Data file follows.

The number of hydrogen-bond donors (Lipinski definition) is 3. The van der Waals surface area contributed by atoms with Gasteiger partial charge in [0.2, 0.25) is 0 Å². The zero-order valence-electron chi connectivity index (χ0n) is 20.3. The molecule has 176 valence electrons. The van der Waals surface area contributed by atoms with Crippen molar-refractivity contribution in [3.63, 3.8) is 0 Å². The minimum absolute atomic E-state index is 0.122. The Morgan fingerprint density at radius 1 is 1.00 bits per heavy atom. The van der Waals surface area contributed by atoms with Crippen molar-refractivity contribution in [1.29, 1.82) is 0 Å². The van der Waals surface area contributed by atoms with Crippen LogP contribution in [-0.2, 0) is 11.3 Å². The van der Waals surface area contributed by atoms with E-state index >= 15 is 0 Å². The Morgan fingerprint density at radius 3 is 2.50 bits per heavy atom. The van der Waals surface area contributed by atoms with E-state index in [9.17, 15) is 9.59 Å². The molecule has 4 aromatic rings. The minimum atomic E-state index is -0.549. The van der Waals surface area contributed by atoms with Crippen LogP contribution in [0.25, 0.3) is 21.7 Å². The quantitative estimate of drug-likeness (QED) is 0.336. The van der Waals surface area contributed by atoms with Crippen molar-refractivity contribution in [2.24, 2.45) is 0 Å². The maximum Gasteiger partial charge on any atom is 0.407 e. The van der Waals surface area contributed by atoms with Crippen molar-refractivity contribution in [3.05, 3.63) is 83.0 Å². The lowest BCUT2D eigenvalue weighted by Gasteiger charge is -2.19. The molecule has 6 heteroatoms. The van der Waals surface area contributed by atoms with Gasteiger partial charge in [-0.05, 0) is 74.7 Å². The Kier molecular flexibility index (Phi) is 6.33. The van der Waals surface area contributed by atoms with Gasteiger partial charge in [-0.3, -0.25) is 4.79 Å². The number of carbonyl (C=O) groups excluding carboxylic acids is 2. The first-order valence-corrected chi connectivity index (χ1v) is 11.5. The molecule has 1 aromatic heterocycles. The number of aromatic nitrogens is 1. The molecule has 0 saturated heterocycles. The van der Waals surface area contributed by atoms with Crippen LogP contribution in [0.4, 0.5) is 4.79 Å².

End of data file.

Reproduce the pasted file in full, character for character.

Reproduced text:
The number of hydrogen-bond donors (Lipinski definition) is 3. The van der Waals surface area contributed by atoms with Gasteiger partial charge in [0.2, 0.25) is 0 Å². The zero-order valence-electron chi connectivity index (χ0n) is 20.3. The molecule has 176 valence electrons. The van der Waals surface area contributed by atoms with Crippen molar-refractivity contribution in [3.63, 3.8) is 0 Å². The minimum absolute atomic E-state index is 0.122. The Morgan fingerprint density at radius 1 is 1.00 bits per heavy atom. The van der Waals surface area contributed by atoms with Crippen molar-refractivity contribution in [1.29, 1.82) is 0 Å². The van der Waals surface area contributed by atoms with Crippen LogP contribution in [-0.2, 0) is 11.3 Å². The van der Waals surface area contributed by atoms with E-state index >= 15 is 0 Å². The Morgan fingerprint density at radius 3 is 2.50 bits per heavy atom. The van der Waals surface area contributed by atoms with E-state index in [9.17, 15) is 9.59 Å². The molecule has 4 aromatic rings. The minimum atomic E-state index is -0.549. The van der Waals surface area contributed by atoms with Crippen LogP contribution in [0.25, 0.3) is 21.7 Å². The quantitative estimate of drug-likeness (QED) is 0.336. The van der Waals surface area contributed by atoms with Crippen molar-refractivity contribution in [2.24, 2.45) is 0 Å². The maximum Gasteiger partial charge on any atom is 0.407 e. The van der Waals surface area contributed by atoms with Crippen molar-refractivity contribution in [3.05, 3.63) is 83.0 Å². The lowest BCUT2D eigenvalue weighted by Gasteiger charge is -2.19. The molecule has 6 heteroatoms. The van der Waals surface area contributed by atoms with Gasteiger partial charge in [-0.05, 0) is 74.7 Å². The Kier molecular flexibility index (Phi) is 6.33. The van der Waals surface area contributed by atoms with Gasteiger partial charge in [-0.3, -0.25) is 4.79 Å². The number of carbonyl (C=O) groups excluding carboxylic acids is 2. The first-order valence-corrected chi connectivity index (χ1v) is 11.5. The molecule has 1 aromatic heterocycles. The number of aromatic nitrogens is 1. The molecule has 0 saturated heterocycles. The van der Waals surface area contributed by atoms with Crippen LogP contribution in [0.4, 0.5) is 4.79 Å².